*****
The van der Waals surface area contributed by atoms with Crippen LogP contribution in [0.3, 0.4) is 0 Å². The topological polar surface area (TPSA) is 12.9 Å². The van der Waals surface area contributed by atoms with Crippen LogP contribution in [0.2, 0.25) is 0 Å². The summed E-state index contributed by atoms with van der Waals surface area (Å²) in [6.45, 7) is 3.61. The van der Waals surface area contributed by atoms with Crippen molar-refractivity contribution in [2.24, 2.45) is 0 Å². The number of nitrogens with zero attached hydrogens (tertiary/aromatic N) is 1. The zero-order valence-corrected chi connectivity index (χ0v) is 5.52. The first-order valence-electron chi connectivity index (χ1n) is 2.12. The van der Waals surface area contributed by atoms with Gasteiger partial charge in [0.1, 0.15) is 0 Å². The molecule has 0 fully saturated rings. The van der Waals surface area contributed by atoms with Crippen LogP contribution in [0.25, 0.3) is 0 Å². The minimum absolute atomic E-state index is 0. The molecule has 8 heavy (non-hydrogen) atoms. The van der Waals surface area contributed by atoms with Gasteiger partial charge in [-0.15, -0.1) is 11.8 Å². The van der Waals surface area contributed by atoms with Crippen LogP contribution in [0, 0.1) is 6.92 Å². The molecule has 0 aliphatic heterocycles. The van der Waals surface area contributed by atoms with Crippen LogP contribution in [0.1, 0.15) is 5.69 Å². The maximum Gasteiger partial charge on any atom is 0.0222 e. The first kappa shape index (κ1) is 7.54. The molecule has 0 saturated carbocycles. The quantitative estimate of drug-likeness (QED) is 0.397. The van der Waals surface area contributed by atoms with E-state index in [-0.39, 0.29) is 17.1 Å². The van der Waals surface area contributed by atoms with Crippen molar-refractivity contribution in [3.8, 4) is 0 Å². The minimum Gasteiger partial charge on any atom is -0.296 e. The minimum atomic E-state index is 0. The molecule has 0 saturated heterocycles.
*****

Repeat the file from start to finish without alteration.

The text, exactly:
The van der Waals surface area contributed by atoms with Crippen LogP contribution in [0.3, 0.4) is 0 Å². The topological polar surface area (TPSA) is 12.9 Å². The van der Waals surface area contributed by atoms with Crippen LogP contribution in [0.2, 0.25) is 0 Å². The summed E-state index contributed by atoms with van der Waals surface area (Å²) in [6.45, 7) is 3.61. The van der Waals surface area contributed by atoms with Crippen molar-refractivity contribution in [2.24, 2.45) is 0 Å². The number of nitrogens with zero attached hydrogens (tertiary/aromatic N) is 1. The zero-order valence-corrected chi connectivity index (χ0v) is 5.52. The first-order valence-electron chi connectivity index (χ1n) is 2.12. The van der Waals surface area contributed by atoms with Gasteiger partial charge in [0.1, 0.15) is 0 Å². The molecule has 0 fully saturated rings. The van der Waals surface area contributed by atoms with Crippen LogP contribution in [0.25, 0.3) is 0 Å². The minimum absolute atomic E-state index is 0. The molecule has 8 heavy (non-hydrogen) atoms. The van der Waals surface area contributed by atoms with Gasteiger partial charge in [-0.15, -0.1) is 11.8 Å². The van der Waals surface area contributed by atoms with Crippen LogP contribution in [0, 0.1) is 6.92 Å². The molecule has 0 aliphatic heterocycles. The van der Waals surface area contributed by atoms with Crippen LogP contribution in [0.1, 0.15) is 5.69 Å². The maximum Gasteiger partial charge on any atom is 0.0222 e. The first kappa shape index (κ1) is 7.54. The molecule has 0 saturated carbocycles. The quantitative estimate of drug-likeness (QED) is 0.397. The van der Waals surface area contributed by atoms with E-state index in [-0.39, 0.29) is 17.1 Å². The van der Waals surface area contributed by atoms with Crippen molar-refractivity contribution in [3.8, 4) is 0 Å². The minimum Gasteiger partial charge on any atom is -0.296 e. The minimum atomic E-state index is 0. The molecule has 0 saturated heterocycles.